Ask any mother and they will tell you the first baby is always the worst. This is because, as a new mum, you are clueless. You don’t know what to do or why your baby is doing what they are doing. After the fear of pregnancy and giving birth, you are left with a tiny, helpless, grumpy little bundle. Every scream and cry worry you endlessly, and none of your maternal coping mechanisms seem to work. You are not the first mum to feel like that, and you won’t be the last. The test of trying to figure it out as you go along is part of the bonding process. The harder you work for it, the more baby knows you love him.
There are times though that you feel the whole world is judging you as a bad mum. Maybe baby has a stuffy nose, or they have been scratching themselves raw. We all worry our baby is too fat or too thin or too far behind the other babies development. Worry comes with the job. All babies catch colds every month. All babies catch themselves, then scratch that same spot because it itches as it heals. All babies have chubby and thin phases. No baby will ever be ahead of the pack on everything.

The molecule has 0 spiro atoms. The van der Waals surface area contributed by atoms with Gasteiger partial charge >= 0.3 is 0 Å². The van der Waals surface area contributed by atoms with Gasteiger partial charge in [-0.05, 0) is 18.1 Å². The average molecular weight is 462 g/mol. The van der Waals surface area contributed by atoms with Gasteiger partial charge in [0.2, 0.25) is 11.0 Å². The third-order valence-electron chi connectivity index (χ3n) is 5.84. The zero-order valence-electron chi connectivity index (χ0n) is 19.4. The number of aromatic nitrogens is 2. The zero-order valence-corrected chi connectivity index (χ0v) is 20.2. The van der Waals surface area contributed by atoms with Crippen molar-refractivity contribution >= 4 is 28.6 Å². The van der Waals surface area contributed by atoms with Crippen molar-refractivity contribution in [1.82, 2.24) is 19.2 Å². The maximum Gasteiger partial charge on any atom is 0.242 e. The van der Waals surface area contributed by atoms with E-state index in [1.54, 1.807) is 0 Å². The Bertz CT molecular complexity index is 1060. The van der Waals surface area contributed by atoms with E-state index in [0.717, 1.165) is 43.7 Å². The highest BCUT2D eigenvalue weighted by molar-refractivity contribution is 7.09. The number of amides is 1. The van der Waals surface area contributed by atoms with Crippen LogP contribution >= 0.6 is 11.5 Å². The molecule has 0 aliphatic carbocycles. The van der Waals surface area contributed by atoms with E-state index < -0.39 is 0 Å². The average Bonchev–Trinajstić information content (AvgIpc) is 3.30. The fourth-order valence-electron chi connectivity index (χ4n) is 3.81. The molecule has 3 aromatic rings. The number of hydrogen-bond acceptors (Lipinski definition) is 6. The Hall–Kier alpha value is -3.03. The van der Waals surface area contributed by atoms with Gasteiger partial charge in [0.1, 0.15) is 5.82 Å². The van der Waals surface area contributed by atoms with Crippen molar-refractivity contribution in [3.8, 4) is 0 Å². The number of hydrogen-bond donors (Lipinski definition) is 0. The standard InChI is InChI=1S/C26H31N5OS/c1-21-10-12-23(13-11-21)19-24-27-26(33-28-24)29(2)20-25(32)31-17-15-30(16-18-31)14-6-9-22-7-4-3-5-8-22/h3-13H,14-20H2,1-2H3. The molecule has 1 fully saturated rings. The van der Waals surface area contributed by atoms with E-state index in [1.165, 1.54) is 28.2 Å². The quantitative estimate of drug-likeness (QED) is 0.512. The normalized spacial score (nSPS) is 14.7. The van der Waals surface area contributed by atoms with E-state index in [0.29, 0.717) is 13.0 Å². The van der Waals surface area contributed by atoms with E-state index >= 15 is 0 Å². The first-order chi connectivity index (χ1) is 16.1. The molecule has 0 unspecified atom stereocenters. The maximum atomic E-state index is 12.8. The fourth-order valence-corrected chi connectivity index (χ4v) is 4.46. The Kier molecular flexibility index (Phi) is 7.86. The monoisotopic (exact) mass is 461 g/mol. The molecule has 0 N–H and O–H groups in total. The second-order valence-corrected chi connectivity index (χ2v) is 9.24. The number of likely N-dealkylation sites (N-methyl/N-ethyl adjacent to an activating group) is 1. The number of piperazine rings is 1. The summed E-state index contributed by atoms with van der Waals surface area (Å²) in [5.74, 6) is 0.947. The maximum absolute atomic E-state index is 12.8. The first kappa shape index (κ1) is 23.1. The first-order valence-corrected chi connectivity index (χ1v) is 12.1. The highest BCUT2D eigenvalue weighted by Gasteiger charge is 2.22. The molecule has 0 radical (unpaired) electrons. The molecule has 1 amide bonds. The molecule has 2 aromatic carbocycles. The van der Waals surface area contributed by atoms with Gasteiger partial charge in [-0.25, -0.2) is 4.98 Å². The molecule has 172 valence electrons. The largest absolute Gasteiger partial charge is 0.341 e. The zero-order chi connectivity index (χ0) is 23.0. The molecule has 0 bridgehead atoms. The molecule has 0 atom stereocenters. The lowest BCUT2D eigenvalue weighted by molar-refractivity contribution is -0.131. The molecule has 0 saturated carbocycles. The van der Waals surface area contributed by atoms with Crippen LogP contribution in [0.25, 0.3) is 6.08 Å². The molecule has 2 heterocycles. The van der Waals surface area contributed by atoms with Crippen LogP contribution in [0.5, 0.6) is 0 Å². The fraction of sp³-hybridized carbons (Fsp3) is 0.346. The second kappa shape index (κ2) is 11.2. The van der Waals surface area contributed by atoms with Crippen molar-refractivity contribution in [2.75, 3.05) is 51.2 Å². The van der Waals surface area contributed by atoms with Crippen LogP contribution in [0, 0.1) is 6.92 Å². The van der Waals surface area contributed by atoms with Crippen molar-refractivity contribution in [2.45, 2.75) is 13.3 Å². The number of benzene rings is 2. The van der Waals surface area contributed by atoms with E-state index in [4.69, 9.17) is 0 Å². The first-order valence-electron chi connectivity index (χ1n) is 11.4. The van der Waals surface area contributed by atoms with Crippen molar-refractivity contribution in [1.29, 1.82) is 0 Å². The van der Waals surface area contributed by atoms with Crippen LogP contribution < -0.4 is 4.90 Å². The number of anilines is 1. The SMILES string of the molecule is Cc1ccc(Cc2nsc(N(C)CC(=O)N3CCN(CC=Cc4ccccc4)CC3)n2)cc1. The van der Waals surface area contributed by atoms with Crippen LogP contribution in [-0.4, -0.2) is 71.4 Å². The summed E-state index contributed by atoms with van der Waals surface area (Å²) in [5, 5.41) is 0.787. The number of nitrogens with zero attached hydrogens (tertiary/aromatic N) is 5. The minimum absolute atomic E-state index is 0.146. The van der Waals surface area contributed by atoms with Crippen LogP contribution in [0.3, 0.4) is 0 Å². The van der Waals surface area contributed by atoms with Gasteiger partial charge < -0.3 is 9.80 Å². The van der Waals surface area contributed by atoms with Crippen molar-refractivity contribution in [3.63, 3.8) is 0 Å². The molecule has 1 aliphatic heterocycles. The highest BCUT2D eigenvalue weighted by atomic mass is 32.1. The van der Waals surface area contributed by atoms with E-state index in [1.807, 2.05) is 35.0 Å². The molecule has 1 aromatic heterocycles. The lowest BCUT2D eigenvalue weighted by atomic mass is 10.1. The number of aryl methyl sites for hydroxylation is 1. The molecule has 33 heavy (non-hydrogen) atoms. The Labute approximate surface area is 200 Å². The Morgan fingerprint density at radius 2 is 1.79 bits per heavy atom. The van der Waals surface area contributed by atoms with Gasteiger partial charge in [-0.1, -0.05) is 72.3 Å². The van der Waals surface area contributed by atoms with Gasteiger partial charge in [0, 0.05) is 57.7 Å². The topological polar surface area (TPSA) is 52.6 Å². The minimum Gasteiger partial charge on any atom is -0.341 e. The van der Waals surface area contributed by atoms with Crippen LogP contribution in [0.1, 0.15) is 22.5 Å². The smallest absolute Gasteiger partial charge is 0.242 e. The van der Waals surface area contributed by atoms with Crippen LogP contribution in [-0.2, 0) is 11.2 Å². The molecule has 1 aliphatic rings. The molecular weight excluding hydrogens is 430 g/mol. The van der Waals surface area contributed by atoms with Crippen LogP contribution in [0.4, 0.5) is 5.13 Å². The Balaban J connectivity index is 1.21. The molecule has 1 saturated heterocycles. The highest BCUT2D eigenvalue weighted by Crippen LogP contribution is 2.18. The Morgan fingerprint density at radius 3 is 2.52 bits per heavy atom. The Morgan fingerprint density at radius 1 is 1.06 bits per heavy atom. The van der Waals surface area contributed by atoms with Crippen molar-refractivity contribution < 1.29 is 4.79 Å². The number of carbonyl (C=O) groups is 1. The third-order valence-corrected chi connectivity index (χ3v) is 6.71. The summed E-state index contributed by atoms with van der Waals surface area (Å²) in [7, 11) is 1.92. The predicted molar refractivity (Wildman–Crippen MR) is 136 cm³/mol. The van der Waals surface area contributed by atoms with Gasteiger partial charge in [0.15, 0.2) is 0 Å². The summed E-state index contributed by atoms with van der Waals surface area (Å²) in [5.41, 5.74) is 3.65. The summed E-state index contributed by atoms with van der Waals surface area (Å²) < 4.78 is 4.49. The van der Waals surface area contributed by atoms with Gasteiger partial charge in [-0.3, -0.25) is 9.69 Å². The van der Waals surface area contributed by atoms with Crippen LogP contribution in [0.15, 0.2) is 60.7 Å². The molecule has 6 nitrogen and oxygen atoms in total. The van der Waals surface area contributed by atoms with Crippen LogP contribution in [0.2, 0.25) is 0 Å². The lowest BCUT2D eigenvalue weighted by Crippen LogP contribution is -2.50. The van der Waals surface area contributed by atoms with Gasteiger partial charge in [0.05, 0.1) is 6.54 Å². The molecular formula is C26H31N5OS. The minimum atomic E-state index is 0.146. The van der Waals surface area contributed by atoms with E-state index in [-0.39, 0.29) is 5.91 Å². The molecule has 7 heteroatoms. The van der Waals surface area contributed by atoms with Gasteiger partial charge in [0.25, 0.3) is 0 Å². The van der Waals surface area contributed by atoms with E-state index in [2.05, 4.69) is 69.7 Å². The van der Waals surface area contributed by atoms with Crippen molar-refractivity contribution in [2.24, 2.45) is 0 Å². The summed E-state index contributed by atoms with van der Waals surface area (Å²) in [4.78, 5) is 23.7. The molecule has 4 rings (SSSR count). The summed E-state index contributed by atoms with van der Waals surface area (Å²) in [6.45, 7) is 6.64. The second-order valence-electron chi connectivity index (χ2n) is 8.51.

If you are tired but still worrying and trying, you are being the perfect mum. You’re not going to be able to relax because your baby’s well-being is too important to you. However, there are some tips and tricks available to help you get through the tough times. Never for a second think that it’s not OK for you to nap while baby is asleep. It’s essential that you do, for your own sanity! Use a sling or harness to keep baby close while you do the chores, so you’re not using nap time to get it done.
For scratchy babies, do your best to keep nails short, by tearing ragged ends, not cutting. Also, take a look at Scratchsleeves to cover up wayward fingers and give sore skin a chance to heal. For those times when you worry about baby’s weight, keep a diary of what they eat, and what they do. You will probably find they are eating very well and are particularly active. Every time they have a growth spurt, it changes their proportions a little, and can make them look thinner. Weigh them regularly if you are concerned.
Thanks to Flickr for the pic
If you feel like you can’t do this and you’re not coping, then you are perfectly normal. Mum’s have a tough time of it when they first have a baby. Your hormones are a mess, and you are very sleep deprived. But if you are reading this, then you are probably doing just fine. If you are concerned about how you are doing, join a mother’s group and speak to your health visitor. The odd teary day is to be expected, but if it frequently happens , you may want to ask your doctor to do some health checks for you.